The average price for regular unleaded has climbed above $4 a gallon across the state. That's a 20 cent increase in the last week according to AAA, and a whopping 32 cent increase in the last month. Experts are now projecting $5 a gallon prices by the end of summer.
The high price has many drivers shopping around for the cheapest gas in town. One of the causes for the increase in price, tensions overseas.
Drivers are continuing to feel the pain at the pump. "I hate it, I hate the total. It's between 60 and 80 something dollars these days depending how empty your tank is," said Sheri Mulder of Chowchilla.
Mulder does a lot of driving to visit her kids in Southern California but the high gas prices aren't forcing her to cut back on her travels, at least not yet.
"I have to rely on my car so I really couldn't make that many changes. And am I going to stop seeing my kids once a month? Probably not," said Mulder.
According to AAA, the average price for a gallon of regular unleaded in Fresno is $3.97. That's up 18 cents from last week. A year ago, the price was $3.56 per gallon. "Most customers are dissatisfied with the price of gas going up but really it's not under our control.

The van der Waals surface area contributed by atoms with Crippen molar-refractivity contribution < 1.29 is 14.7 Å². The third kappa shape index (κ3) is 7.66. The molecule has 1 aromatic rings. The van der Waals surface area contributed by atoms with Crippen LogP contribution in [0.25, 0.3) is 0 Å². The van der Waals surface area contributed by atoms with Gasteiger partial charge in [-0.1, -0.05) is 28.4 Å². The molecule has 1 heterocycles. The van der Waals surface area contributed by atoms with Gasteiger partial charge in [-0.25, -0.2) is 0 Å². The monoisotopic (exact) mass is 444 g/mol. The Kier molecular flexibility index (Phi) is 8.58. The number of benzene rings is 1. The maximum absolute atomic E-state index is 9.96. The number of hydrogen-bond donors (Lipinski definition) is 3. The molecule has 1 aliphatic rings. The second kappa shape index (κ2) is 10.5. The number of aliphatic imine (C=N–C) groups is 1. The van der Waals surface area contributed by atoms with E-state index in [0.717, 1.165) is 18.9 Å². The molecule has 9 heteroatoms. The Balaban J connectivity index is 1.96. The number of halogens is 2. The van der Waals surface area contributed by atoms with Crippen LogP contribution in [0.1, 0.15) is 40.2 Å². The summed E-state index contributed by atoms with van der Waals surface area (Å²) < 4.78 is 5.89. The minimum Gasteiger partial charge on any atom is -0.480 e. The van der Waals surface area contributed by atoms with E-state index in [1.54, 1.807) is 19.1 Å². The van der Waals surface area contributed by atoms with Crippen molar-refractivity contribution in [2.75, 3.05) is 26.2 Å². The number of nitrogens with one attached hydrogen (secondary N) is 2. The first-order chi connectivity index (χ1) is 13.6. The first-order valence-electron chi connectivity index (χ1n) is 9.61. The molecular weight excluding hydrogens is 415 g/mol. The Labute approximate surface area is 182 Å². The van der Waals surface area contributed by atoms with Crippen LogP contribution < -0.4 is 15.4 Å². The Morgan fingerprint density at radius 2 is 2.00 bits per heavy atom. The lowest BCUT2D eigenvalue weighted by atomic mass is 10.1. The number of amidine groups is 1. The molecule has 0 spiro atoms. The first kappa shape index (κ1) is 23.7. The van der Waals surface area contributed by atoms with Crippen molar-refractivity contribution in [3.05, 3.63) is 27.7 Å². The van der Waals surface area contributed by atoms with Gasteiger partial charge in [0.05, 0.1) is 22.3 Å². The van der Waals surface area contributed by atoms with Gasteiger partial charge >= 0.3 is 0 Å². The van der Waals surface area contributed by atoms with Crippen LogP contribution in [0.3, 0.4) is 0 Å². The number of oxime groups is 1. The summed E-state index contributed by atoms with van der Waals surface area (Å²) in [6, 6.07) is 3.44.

We just have to go according to the price we pay for it. We have to add our margin to it and the street price reflects it," said gas station owner Joe Rebella.
Experts say tensions around the world have resulted in the upward movement of gas oil prices.
"There's a lot of anxiety right now about what's going to happen in the Middle East with Iran and the Arab spring still continuing to unfold and that appears to be pushing crude prices up, up and up," said Tupper Hull with the Western States Petroleum Association.
Experts also attribute the rising costs in gas to the warmer season. Historically, prices move up as people begin to drive more. And although some economists say gas prices will keep increasing, other say the cost of crude oil will determine the price of gas.
"If you want to predict where gasoline prices are going, keep an eye on crude oil prices. When crude oil prices go up, you typically see gasoline prices go up at some point later," said Hull.
That uncertainty has many people thinking twice before they fill up. "We will have to cut back and limit where we go and try to plan more things on a day where we can go to more than one place versus running errands every day," said Terri Baird of Fresno.
In the meantime, consumers say they will shop around for gas in search for the cheapest in town. Some people we spoke with said if prices keep going up, they may have to resort to alternatives, such as cutting back on driving and taking public transportation.